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Whether we like it or not, everything seems to have gone ‘social’. Social media (which has for me only little to do with media), social business (on which I merely agree with Stowe Boyd’s definition), social platforms, social commerce…
One of the latest additions to this list ‘à la Prévert’ is social customer. Our customers are now chatting online, extensively using (or not) social media, and we, benevolent companies (we are not yet social businesses, but will be very soon), are listening to them, engaging with, and, ultimately, selling them our products and services, which they will afterword comment together in social networks… This looks great, except that the social customer doesn’t exist.
Customers are still customers, regardless of how you look at them, and the fact of using new tools doesn’t mean they will buy more of your social-mediated products. Calling your customers ‘social’ is a lame attempt to say: “hey, we are a social business, notice how cool we are: we are both tagged as ‘social’. So let’s be friend, and for sure you’ll love what we are showing you”.
It is time for companies to grow up, and that rather than calling their customers ‘social’ and focusing on tools that are mostly meant for private conversations, they begin to build trusted relationships through their own channels and tools, and follow a business -not bozo- logic. Your customers deserve to be considered seriously, so does your business.
More on that in the presentation below:
I think your take on what is a ‘social’ customer is imperfect. It’s about shifting behaviour patterns and the ‘social’ adjective just serve as marker to denote a shift to changing expectations regarding interactions. Once this has become the norm, I agree that we can ditch the term – but this is far from being the case thus still serves a purpose until that time.
The job-to-be-done here is to get the customers AND businesses to the next level, and as any language construct, ‘social’ in this case just serves as a means to get to the desired outcome.
Just like ‘Social Business’ which serves in this transitory phase and will likely evolve into the collaborative enterprise, followed by quite simply ‘business’.
Keep stirring up discussion though, that is what is needed to ‘level-up’ 🙂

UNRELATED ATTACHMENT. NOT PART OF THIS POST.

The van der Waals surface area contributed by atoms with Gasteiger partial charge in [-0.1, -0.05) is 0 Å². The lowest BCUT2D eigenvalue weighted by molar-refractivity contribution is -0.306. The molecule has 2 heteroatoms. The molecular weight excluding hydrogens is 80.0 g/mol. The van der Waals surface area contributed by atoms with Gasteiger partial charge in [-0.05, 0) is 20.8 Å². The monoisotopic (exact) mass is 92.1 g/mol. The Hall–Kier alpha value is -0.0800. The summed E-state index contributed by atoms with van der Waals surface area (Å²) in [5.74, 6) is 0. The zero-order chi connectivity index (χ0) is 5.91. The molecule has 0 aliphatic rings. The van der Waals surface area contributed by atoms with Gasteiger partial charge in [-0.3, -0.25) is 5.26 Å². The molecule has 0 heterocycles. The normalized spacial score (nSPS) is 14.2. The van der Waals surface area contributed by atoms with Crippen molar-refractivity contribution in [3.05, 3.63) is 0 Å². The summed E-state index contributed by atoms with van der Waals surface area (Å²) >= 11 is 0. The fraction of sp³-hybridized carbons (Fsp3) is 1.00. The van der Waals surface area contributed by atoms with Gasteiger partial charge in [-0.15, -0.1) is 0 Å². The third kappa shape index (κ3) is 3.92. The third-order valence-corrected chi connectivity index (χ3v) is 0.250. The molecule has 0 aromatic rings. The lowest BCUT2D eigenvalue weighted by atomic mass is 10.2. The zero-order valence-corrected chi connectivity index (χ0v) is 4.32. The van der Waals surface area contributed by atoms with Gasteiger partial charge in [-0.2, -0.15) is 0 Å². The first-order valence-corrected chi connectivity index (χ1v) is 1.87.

I understand your point, but from a customer point-of-view, does it make sense? Will he (or does he) change his expectations level or online behavior? I rather think that it is up to companies to up to the next level, and to understand that they now have to consider customers’ behavior more seriously. They now have to make better proposals.
This implies first a shift toward ‘social transaction’, then toward value co-creation, once a realistic and more balanced scene is set up. But to me the move is now on business side.
Expectations about how the customer interacts and experiences that interaction is already changing rapidly and constantly. Calling customers ‘social customers’ creates a set of expectations in the minds of company management to adapt their market approach – and even a ‘justification’ to stray from the patterns which they have been applying for the last 100-odd years. in our echo-chamber we advocate that they need to change – the ‘Social Customer’ construct just serves as a framework for developing new patterns.
Companies do need to catch up, like you imply, the ball is on their side of the court. They just need to realize that customers are now on their team, and to learn how to play together and what needs to be done to put the ball into the hoop to win the game. If the word ‘social’ will help them see that we’re wearing shirts of the same colour, then I’m completely happy with it!
I agree with Mark – kinda. The thing is, I’m sick of the term because it makes social media, marketing, PR people think they have all the answers to solve problems that having nothing to do with shouting and spamming, which is what they are generally noted for.
Therefore, I agree with you too.
The bottom line for me is that this is merely another form of engagement. Since it’s by far the least proven form of engagement, maybe we should refer to customers as “phone” customers or “email” customers. Seriously. The social thing is merely a revolution for a small set of marketing people that needed a spark to generate some income for themselves; never mind that there has been no correlation to high level business outcomes (standing on its own). go ahead, implement “social”. If the rest of your company is not inclined to participate in the experience, so much for your investment. It simply can’t be about any one thing.
It’s time to get serious and get down to the “business” of your “customer”. There, I said it.
BTW, any social media people that want to pick on me can do so at my website which should be linked under my name. Or spam me on Twitter @mikeboysen 🙂
or simply talk about understanding the job-to-be-done and how to go about meeting desired outcomes. And only then talk about social, collaboration, whateverication can be used as a tool to get there.
OK. That was the shorter version of what I was trying to say, and you’ve seen me say it before.
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